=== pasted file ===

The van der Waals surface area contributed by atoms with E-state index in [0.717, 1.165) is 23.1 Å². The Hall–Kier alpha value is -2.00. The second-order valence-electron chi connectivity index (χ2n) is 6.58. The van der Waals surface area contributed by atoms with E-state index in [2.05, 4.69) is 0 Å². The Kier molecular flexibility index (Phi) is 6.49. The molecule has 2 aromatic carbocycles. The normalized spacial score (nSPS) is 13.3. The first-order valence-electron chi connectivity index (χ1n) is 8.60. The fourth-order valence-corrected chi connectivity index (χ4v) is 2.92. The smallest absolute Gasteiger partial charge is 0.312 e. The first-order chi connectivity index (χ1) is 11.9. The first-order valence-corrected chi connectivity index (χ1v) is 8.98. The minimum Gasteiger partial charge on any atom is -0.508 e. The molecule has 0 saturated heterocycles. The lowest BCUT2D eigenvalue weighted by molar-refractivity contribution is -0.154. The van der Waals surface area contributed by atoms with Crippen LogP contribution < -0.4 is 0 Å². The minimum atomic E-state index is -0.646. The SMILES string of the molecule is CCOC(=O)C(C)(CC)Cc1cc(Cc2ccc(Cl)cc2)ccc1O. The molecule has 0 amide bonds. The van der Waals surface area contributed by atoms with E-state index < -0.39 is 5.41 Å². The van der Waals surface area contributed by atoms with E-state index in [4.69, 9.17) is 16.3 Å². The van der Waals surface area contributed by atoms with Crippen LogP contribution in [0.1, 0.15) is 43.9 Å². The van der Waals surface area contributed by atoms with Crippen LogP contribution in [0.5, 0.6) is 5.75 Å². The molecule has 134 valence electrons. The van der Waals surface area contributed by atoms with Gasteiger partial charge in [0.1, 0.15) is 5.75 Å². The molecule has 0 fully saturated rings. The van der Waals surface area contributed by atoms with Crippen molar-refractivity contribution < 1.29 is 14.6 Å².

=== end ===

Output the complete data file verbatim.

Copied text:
The van der Waals surface area contributed by atoms with E-state index in [0.717, 1.165) is 23.1 Å². The Hall–Kier alpha value is -2.00. The second-order valence-electron chi connectivity index (χ2n) is 6.58. The van der Waals surface area contributed by atoms with E-state index in [2.05, 4.69) is 0 Å². The Kier molecular flexibility index (Phi) is 6.49. The molecule has 2 aromatic carbocycles. The normalized spacial score (nSPS) is 13.3. The first-order valence-electron chi connectivity index (χ1n) is 8.60. The fourth-order valence-corrected chi connectivity index (χ4v) is 2.92. The smallest absolute Gasteiger partial charge is 0.312 e. The first-order chi connectivity index (χ1) is 11.9. The first-order valence-corrected chi connectivity index (χ1v) is 8.98. The minimum Gasteiger partial charge on any atom is -0.508 e. The molecule has 0 saturated heterocycles. The lowest BCUT2D eigenvalue weighted by molar-refractivity contribution is -0.154. The van der Waals surface area contributed by atoms with Crippen LogP contribution < -0.4 is 0 Å². The minimum atomic E-state index is -0.646. The SMILES string of the molecule is CCOC(=O)C(C)(CC)Cc1cc(Cc2ccc(Cl)cc2)ccc1O. The molecule has 0 amide bonds. The van der Waals surface area contributed by atoms with E-state index < -0.39 is 5.41 Å². The van der Waals surface area contributed by atoms with E-state index in [4.69, 9.17) is 16.3 Å². The van der Waals surface area contributed by atoms with Crippen LogP contribution in [0.1, 0.15) is 43.9 Å². The van der Waals surface area contributed by atoms with Crippen LogP contribution in [0.5, 0.6) is 5.75 Å². The molecule has 134 valence electrons. The van der Waals surface area contributed by atoms with Gasteiger partial charge in [0.1, 0.15) is 5.75 Å². The molecule has 0 fully saturated rings. The van der Waals surface area contributed by atoms with Crippen molar-refractivity contribution < 1.29 is 14.6 Å².